II. Epidemiology

  1. Now: Toilet Training occurs at a later age than in the past
    1. Previously training started at age 18 months and now starts at 21-36 months
    2. Toilet Training is completed in only half of 36 month olds
  2. Prior: Usually occurs by end of third year (mean 2.5 years)
    1. Age 24 months: 26% daytime continence
    2. Age 30 months: 85% daytime continence
    3. Age 36 months: 98% daytime continence
  3. Gender impact on timing
    1. Girls often toilet train earlier than boys

III. Signs: Toilet-Training Readiness

  1. Child asks to wear underwear or to use toilet
  2. Able to put on and take off clothes, as well as more simple skills (sit, walk)
  3. Autonomy (e.g. Says 'No')
  4. Follows simple commands
  5. Observes parents using toilet
  6. Imitates parent's behavior
  7. Wants a clean diaper when soiled
  8. Diaper stays dry for at least 2 hours and after naps
  9. Bowel Movements occur at predictable times and are regular
  10. Child indicates they need to urinate or defecate

IV. Management: General (based on AAP, Dr Spock and Dr Brazelton methods)

  1. Start Toilet Training when signs of readiness (see above)
    1. Typically after 18 months
    2. Dr. Spock recommends after 24-30 months
  2. Offer positive reinforcement (praise)
  3. Process should be pleasant and non-threatening
    1. Avoid punishment, shaming or use of force
    2. Avoid negative comments or shaming
  4. Child uses potty-chair voluntarily
    1. Bring to potty-chair 2-3 times daily once child shows interest

V. Management: Specific Methods

  1. Brazelton Child-Oriented Toilet Training Method
  2. Azrin and Foxx Toilet Training Method (Toilet Training in A Day Method)
    1. Negative reinforcements incorporated in this method are discouraged by many pediatricians
    2. Method appears effective and can be modified to exclude negative reinforcements

VI. Complications

  1. See Enuresis
  2. See Encopresis
  3. Toilet Training refusal
    1. Often related to Constipation and associated painful stools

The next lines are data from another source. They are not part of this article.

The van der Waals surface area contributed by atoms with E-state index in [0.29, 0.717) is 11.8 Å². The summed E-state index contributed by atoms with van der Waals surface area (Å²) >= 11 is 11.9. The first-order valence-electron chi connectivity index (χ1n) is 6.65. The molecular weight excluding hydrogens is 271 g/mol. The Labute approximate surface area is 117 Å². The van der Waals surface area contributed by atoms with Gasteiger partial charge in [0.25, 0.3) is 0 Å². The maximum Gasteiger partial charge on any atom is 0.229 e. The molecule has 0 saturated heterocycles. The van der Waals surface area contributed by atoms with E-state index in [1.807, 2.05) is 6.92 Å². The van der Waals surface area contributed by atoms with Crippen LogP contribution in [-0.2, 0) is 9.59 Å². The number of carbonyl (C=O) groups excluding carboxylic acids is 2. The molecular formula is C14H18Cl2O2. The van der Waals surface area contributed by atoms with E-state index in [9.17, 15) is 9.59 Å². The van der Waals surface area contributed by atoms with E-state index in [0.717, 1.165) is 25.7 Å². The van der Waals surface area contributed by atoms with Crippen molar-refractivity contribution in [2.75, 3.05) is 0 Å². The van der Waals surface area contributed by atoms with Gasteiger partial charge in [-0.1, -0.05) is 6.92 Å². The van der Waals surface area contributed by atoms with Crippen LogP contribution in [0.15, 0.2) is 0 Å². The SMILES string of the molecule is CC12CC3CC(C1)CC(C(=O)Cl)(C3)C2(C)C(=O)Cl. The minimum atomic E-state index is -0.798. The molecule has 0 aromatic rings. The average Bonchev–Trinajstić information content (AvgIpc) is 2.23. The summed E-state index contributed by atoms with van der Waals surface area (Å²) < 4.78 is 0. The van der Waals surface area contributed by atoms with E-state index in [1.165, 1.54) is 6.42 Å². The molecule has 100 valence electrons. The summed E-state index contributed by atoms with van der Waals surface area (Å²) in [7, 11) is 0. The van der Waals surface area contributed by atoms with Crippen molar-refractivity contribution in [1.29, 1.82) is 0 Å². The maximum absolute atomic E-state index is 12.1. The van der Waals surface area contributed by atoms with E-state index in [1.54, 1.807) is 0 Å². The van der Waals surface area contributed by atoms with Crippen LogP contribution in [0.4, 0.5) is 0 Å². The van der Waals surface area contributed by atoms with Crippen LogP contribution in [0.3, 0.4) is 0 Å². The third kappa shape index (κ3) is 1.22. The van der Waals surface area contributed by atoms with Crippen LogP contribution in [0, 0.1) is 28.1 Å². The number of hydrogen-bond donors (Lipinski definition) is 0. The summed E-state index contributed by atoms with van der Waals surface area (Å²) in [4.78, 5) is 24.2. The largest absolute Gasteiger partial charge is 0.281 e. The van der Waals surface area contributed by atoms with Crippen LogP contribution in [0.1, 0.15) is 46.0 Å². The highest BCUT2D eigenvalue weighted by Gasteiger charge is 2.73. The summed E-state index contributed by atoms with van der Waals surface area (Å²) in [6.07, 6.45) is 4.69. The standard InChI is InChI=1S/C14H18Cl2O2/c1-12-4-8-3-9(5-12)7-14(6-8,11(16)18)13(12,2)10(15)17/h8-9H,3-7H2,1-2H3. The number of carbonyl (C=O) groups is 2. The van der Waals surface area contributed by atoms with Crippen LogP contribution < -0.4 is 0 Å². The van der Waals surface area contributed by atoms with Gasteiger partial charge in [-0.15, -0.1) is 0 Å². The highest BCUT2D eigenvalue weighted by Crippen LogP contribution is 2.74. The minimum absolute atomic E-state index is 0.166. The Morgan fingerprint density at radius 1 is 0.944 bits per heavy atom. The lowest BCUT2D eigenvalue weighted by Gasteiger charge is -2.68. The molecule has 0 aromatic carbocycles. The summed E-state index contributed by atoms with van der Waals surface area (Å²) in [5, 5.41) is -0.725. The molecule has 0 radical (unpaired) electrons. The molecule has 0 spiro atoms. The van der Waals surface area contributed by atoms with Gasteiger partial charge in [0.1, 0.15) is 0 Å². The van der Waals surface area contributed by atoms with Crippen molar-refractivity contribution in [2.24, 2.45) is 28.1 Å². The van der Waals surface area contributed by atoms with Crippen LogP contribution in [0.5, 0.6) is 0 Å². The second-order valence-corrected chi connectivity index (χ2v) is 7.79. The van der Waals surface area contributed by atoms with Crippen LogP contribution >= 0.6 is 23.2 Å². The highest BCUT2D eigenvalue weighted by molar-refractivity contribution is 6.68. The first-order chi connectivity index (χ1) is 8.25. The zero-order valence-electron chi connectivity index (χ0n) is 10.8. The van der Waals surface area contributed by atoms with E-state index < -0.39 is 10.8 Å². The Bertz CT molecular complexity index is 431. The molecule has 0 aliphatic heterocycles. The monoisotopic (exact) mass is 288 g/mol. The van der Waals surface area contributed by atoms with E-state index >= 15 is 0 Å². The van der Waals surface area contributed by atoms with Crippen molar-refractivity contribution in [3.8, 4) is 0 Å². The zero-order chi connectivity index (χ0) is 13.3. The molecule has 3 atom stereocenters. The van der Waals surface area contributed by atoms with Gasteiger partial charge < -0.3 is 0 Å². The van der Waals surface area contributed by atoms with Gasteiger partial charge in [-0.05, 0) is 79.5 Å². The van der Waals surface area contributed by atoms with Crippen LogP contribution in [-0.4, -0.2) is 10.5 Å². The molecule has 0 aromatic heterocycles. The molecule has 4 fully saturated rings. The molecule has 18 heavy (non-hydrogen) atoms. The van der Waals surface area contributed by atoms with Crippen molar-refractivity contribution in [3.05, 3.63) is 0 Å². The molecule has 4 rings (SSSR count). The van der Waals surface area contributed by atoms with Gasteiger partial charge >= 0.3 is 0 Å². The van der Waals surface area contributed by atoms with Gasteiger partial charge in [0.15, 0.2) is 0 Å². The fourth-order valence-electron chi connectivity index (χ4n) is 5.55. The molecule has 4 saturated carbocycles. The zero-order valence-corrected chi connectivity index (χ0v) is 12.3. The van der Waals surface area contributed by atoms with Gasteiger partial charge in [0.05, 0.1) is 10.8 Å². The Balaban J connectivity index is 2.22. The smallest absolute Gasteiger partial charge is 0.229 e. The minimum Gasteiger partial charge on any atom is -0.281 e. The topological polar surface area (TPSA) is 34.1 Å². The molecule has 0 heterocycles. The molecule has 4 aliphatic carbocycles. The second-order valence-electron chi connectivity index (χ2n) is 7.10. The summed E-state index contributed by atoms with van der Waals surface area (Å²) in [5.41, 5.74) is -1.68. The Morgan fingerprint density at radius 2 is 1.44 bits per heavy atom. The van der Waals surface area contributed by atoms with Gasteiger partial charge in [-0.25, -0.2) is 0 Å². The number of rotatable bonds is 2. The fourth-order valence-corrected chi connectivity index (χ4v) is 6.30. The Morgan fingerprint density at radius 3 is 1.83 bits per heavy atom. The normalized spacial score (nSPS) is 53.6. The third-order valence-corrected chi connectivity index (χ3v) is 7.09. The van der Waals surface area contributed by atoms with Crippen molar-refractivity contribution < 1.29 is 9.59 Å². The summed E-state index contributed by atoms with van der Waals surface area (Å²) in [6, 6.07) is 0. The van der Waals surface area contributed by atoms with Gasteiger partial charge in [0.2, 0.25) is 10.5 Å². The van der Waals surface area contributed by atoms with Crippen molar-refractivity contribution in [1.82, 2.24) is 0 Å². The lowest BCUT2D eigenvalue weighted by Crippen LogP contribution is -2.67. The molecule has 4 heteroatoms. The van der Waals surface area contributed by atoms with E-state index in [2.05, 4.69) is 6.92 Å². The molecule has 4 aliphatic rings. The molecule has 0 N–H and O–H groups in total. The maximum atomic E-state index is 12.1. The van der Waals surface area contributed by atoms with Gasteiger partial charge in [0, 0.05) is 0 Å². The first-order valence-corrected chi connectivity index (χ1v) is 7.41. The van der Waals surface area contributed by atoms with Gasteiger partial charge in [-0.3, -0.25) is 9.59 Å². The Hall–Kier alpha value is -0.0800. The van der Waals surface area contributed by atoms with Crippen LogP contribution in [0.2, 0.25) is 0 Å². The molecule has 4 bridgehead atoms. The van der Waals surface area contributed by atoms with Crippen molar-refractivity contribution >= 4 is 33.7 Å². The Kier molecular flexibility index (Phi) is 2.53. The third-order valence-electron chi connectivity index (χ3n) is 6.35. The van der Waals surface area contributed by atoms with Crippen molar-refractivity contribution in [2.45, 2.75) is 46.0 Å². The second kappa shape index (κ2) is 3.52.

2. Consider fiber supplementation and Stool Softeners
    3. Describe stool in positive terms
    4. Positively reinforce stooling in diaper
  4. Stool withholding
    1. Similar management as Toilet Training refusal
    2. Aggresively manage Constipation

VII. Resources

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Ontology: Toilet Training (C0040365)

Definition (MEDLINEPLUS)

Is your child ready to use a potty? The more important question may be, are you? Children are usually ready around ages 18-24 months. They often signal that they are ready by letting you know when their diapers need changing. You should be prepared to commit to three months of daily encouragement. Successful trips to the potty should be rewarded. Missteps shouldn't get as much attention. Training requires patience. If it is not successful, it may mean your child is not ready.

Definition (MSH) Conditioning to defecate and urinate in culturally acceptable places.
Concepts Educational Activity (T065)
MSH D014039
SnomedCT 37674006
English Toilet Trainings, Training, Toilet, Trainings, Toilet, Toilet Training, toilet training, Potty training, Potty Training, Child continence training, Toilet training, Child continence training (regime/therapy), Child continence training (procedure)
French Éducation à la propreté, Apprentissage de la propreté
Swedish Toaletträning
Czech nácvik čistoty u dětí
Finnish Siisteyskasvatus
Italian Toilet training, Insegnamento all'uso dei servizi igienici
Polish Trening czystości, Zaprawianie dziecka do czystości
Norwegian Pottetrening, Renslighetstrening
Spanish entrenamiento de la continencia en el niño (procedimiento), entrenamiento de la continencia en el niño (régimen/tratamiento), entrenamiento de la continencia en el niño, Control de Esfínteres
German Sauberkeitserziehung
Dutch Zindelijkheidstraining
Portuguese Treinamento no Uso de Toaletes